Book Review — Animal Farm by George Orwell

'Tosin Adeoti
4 min readApr 22, 2023

Yesterday afternoon, I finished reading Animal Farm by George Orwell. George Orwell was the pen name for Eric Arthur Blair, an English novelist, essayist, journalist, and critic. The book was first published in England on August 17, 1945.

Animal Farm is a dystopian satire that depicts the negative features of a society, as opposed to a utopian satire that talks up an ideal or perfect society. It is a work of fiction that serves as a warning or cautionary tale about the dangers of certain political, social, or technological trends. More accurately, Animal Farm is a political allegory inspired by the Bolshevik revolution in Russia, which took place from 1917 to 1923.

The plot revolves around a group of farm animals who overthrow their oppressive human masters (Mr. Jones’ household) and establish an egalitarian society. “All animals are equal”. However, the intelligent and power-hungry pigs who lead the animals eventually undermine the revolution. Led by Napoleon, who chased out the well-intentioned fellow pig, Snowball, with his personally groomed dogs, the pigs slowly but surely gave themselves the best of the produce of the farm and the properties of the humans left behind; properties they had hitherto decreed would be left untouched. They were helped by their smooth-talking, sly propaganda chief, Squealer the Pig, who made sure any objection is confidently and manipulatively explained away. This he did until all the rules were written to favor the pigs. The famous quote “All animals are equal, but some animals are more equal than others” encapsulates the pigs’ twisted ideology.

In the end, they formed a dictatorship that was more cruel and oppressive than that of their former human masters. The novel ends with Napoleon establishing trade relations with humans and a couple of humans seen enjoying drinks with the pigs inside Mr. Jones’ house. Napoleon reverts the farm’s name to Manor Farm and has a dispute with one of the humans while playing cards, both attempting to play the ace of spades. The rest of the animals, watching from outside the window, are unable to distinguish between the pigs and the humans, highlighting the pigs’ transformation into human-like figures — the previously oppressed indistinguishable from the oppressor.

When Animal Farm was first published, Stalinist Russia was seen as its target. Orwell believed that Animal Farm was a reflection of the events that led up to the Russian Revolution of 1917 and the subsequent Stalinist era of the Soviet Union. Old Major is an allegorical combination of Karl Marx and Vladimir Lenin. Napoleon, the leader of Animal Farm, is an allegory of Joseph Stalin. Snowball’s life parallels that of Leon Trotsky. Squealer, Napoleon’s second-in-command and minister of propaganda, is a collective portrait of the Soviet nomenklatura and journalists, such as those of the national daily Pravda (The Truth), able to justify every twist and turn in Stalin’s policy. Squealer has also been linked to one of Stalin’s staunchest allies, Vyacheslav Molotov, who ranked second in the Soviet leadership after Joseph Stalin in the 1930s.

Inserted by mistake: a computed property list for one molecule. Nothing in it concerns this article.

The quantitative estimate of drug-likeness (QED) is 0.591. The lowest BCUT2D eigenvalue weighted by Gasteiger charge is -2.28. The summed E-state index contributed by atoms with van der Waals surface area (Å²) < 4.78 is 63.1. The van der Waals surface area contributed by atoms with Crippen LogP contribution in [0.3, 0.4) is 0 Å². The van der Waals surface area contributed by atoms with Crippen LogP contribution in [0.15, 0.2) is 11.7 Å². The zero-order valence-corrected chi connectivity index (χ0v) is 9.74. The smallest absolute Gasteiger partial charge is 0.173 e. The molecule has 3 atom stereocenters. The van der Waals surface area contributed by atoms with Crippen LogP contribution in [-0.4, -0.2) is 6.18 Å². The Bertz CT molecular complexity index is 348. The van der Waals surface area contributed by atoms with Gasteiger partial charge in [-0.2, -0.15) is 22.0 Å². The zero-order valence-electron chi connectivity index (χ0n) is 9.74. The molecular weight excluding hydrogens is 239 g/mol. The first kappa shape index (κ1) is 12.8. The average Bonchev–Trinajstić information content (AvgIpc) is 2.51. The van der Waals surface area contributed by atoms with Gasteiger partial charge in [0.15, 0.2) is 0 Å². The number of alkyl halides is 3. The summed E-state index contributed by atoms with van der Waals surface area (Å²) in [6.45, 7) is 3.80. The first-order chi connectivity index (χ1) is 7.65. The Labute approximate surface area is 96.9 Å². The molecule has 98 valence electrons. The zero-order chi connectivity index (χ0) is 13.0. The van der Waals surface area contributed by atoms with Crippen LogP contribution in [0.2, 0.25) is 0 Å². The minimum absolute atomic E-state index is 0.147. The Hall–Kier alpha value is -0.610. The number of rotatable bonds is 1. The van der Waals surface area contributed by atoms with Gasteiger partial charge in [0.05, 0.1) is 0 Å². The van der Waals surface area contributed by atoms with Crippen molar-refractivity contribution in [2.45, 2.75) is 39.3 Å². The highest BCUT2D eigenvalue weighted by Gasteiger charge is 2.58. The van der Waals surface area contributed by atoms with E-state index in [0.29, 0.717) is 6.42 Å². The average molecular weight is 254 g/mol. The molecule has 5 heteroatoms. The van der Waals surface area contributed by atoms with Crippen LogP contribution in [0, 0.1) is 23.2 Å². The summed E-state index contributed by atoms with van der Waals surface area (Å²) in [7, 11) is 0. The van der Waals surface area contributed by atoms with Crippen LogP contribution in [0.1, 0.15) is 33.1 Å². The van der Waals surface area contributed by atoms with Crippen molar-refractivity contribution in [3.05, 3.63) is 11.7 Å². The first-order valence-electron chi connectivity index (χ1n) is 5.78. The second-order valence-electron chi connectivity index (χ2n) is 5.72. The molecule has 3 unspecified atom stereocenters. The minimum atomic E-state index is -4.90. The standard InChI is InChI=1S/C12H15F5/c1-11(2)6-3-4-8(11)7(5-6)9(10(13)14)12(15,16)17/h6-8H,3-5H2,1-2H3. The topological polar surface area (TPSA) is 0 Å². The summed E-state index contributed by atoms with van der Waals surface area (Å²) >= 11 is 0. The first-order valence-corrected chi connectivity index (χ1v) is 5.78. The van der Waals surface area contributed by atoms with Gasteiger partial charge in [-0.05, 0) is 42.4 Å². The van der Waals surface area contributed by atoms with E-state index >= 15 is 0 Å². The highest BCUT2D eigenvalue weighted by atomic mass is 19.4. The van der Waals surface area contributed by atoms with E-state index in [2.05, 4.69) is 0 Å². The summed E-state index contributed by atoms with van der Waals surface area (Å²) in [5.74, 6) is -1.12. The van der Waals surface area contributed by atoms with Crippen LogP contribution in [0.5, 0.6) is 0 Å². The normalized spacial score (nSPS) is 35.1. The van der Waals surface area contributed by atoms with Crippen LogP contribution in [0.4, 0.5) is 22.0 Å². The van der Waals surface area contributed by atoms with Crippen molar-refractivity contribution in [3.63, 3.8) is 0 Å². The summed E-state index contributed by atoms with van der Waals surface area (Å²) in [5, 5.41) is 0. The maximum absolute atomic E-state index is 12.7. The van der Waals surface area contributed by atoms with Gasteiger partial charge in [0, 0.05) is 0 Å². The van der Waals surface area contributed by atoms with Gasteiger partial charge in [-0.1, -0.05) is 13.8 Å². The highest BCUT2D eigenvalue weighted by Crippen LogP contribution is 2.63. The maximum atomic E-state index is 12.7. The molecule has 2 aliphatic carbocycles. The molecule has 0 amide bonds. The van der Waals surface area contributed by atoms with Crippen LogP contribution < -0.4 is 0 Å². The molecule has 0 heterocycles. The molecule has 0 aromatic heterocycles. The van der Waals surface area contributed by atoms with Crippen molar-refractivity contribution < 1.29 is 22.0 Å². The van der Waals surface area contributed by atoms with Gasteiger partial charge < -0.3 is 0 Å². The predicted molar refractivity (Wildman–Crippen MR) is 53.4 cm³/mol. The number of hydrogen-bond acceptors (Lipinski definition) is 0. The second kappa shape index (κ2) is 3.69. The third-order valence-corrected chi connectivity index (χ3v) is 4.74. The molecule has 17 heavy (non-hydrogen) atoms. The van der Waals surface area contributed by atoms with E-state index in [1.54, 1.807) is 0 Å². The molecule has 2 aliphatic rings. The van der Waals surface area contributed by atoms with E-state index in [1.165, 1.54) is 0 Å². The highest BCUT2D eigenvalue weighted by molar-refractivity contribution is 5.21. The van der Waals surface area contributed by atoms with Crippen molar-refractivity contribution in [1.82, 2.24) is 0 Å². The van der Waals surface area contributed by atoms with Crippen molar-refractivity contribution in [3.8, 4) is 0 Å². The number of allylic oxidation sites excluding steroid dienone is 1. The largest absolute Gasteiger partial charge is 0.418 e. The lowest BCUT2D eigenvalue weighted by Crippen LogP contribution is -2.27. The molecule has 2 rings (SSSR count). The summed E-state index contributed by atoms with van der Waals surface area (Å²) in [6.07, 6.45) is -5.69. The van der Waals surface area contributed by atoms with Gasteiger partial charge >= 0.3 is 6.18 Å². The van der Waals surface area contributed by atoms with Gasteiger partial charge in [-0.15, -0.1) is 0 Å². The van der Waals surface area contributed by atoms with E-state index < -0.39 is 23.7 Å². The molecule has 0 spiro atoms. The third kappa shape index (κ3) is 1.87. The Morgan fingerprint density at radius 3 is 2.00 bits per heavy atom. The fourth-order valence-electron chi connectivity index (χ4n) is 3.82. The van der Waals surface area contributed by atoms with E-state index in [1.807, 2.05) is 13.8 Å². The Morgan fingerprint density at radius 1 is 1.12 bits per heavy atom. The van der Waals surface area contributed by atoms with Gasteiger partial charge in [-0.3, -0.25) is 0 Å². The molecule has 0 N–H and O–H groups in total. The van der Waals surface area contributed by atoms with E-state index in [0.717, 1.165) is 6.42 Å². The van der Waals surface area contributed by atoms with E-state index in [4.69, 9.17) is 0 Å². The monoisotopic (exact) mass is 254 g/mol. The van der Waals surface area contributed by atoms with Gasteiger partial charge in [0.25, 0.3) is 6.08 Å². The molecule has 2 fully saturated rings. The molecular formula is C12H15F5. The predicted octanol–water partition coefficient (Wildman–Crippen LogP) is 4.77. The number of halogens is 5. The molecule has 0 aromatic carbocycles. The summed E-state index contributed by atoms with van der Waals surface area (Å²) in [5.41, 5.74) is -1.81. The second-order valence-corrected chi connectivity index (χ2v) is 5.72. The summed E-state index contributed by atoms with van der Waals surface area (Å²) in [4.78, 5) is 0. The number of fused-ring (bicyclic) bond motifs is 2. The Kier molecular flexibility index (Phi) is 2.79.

Among the characters in Animal Farm, my favorite is Benjamin the donkey. This wise and elderly animal possesses the ability to read, which is a rarity among the other animals. Benjamin is known for his skepticism, moody temperament, and cynicism. His famous quote, “Life will go on as it has always gone on — that is, badly,” is a testament to his negative outlook on life. Some have even speculated that Benjamin is a representation of Orwell himself. Despite his age, knowledge, and apolitical stance, Benjamin manages to survive the purges and avoid persecution, which is noteworthy given the potential threat he poses to the ruling pigs.

Initially, Orwell faced challenges in getting Animal Farm published due to concerns that the book might strain the alliance between Britain, the United States, and the Soviet Union. Despite one publisher initially accepting the manuscript, four others rejected it. The one publisher that initially agreed to publish the book later backed out after consulting with the Ministry of Information. Even today, it continues to face sanctions. There are reports that it is banned from schools in the United Arab Emirates for references to practices or actions that defy Arab or Islamic beliefs, such as pigs or alcohol. And while Animal Farm continues to be sold in stores in China, the government has censored all online posts related to or mentioning the book.

But censorship in some jurisdictions has not stopped the novel from being loved in other places. Time magazine chose Animal Farm as one of the 100 best English-language novels. Animal Farm was ranked the UK’s favourite book from school in a 2016 poll. It’s been adapted into many plays and films, including the 1999 “Animal Farm” adaptation in a live-action TV version reflecting the collapse of Soviet communism.

Animal Farm is a remarkable piece of literature from an educational perspective. In a concise fable about rebellious farm animals, it effectively conveys the dangers of dictatorships and the ease with which good intentions can be manipulated. It is a brilliant yet harrowing read as it reminds us of what has been happening in Nigeria since 2015 (the year of Change), especially on the propaganda front. I recommend its reading, it’s only 120 pages.